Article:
Metal swings that burned pudgy little thighs. Monkey bars that were way too high. Wooden blocks climbing to the sky, full of splinters, chewed gum, and who knows what else lodged in their crevices. Actual tire swings with chain links perfect for little fingers to get caught in. Wooden seesaws where if you jumped off, the other person went flying. The graffiti lining the concrete walls. The basketball court with chain nets – if nets at all. The smell of marijuana wafting from the handball court as men in short shorts and sweat bands grunted. This was the park of my childhood. It was grimy, crowded, and dangerous. And I loved it.
Nestled on the side of a busy thoroughfare, we saw it as a milestone when we were able to be trusted to cross the street by ourselves and walk to the park. We searched in garbage cans for half eaten strawberry shortcakes, hoping to find a lucky stick (free ice cream!) from Louie, the Ice Cream man. If we couldn’t find a lucky stick, we bought candy cigarettes and chewed them for 5 seconds until they became hard and tasteless. We put two of us on each swing since there was always a line, one standing and pumping with her knees to bring us to towering heights and one sitting, going along for the ride. We ran through the sprinkler barefoot, unconcerned about the glass from empty 40s and Hennessy bottles scattered about. We dared each other to do flips on the 7 foot bar dangling above even our parents’ heads. We snuck into the woods behind the park that were full of stories and legends–the gang that carved their names into the tree. The keg parties hosted by the older kids. The Woodsman who came back from Vietnam and couldn’t handle living in a house so he lived in the woods. The cowboy who grew psychedelic mushrooms somewhere back in the brush. This was my childhood.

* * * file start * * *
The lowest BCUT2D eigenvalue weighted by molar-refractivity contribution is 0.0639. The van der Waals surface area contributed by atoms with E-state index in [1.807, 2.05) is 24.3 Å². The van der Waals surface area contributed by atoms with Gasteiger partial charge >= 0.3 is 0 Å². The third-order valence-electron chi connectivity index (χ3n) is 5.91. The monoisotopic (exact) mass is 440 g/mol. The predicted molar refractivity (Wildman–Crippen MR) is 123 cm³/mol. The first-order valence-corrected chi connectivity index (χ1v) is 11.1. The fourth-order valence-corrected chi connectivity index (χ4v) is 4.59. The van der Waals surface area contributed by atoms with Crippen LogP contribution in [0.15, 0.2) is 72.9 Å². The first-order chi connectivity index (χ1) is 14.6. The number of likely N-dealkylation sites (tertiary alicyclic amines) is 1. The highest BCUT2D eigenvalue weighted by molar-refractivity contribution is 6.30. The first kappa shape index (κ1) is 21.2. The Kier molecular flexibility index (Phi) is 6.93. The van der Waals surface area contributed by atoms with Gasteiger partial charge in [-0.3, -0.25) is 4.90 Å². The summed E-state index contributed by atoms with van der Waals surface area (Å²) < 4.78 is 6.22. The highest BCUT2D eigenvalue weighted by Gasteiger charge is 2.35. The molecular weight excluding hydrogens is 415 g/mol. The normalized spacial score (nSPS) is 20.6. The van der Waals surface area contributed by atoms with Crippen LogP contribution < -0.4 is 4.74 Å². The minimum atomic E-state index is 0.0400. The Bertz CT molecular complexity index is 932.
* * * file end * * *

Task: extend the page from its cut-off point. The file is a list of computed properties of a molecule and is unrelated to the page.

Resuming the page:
Now, when I walk by a park full of yoga pants-wearing women, baby carrier-wearing men, plastic, colorful equipment, and fences, I can’t help but get a little sad. My children may never know the heart-pumping fear of perching themselves precariously at the top of the monkey bars wondering how on Earth they are going to get down. They’ll most likely never burn their legs on metal slides while racing friends to the bottom. They probably won’t get splinters in their delicate little fingers. They won’t hurt their bottoms when their friend jumps off the seesaw. I highly doubt they’ll dig in open metal garbage cans hunting through bees and grime for half-eaten Popsicles. They won’t come away with that distinct city-in-the-summer stench. Is this progress?
Have we made things too safe? Have we, as a society, lost our edge? I see both sides. Now that I have kids of my own, I look at these innocuous plastic playgrounds with their super slow, staticky slides and all I see all the ways my kids could fall off through the various openings. I look at the busy street through the fence and try to figure out ways my kids could run out into traffic so I can be one step ahead. I see the other kids at the playground, the bigger kids, who are all rough and tumble and might shove my small children out of the way during a game of tag. Yet, on the other hand, I wonder how my children will learn to overcome their fears. How they will learn to deal with conflict on their own? Will they skin their knees the way I did? All the time? Will they make bad decisions and climb too high and get stuck? Will they need me and I won’t be there? And then I wonder, how much of this depends on me and my fears? Will I let them walk to the park across the busy street? Will I freak out if they bruise themselves playing? Will I let them grow, learn, and discover on their own?
As a child, I don’t think I cherished my independence as much as I do now. I always thought my parents, especially my mom, were extremely overbearing. Looking back, I am beginning to think they were a lot more brave than I ever gave them credit for. Because of them, I wasn’t afraid to go places by myself. I knew how to handle myself in tough situations. I built up street smarts. I became more confident. And I’m so grateful for these skills because they have shaped me into the person I am today.
I want to be the parent who lets her children run wild. Run free. Play. Discover. Make choices without me. But will I be? And will I be allowed to by others? Will you judge me if I let my kids walk to the park without me? Will you judge me if my kids have skinned knees? Will I judge myself?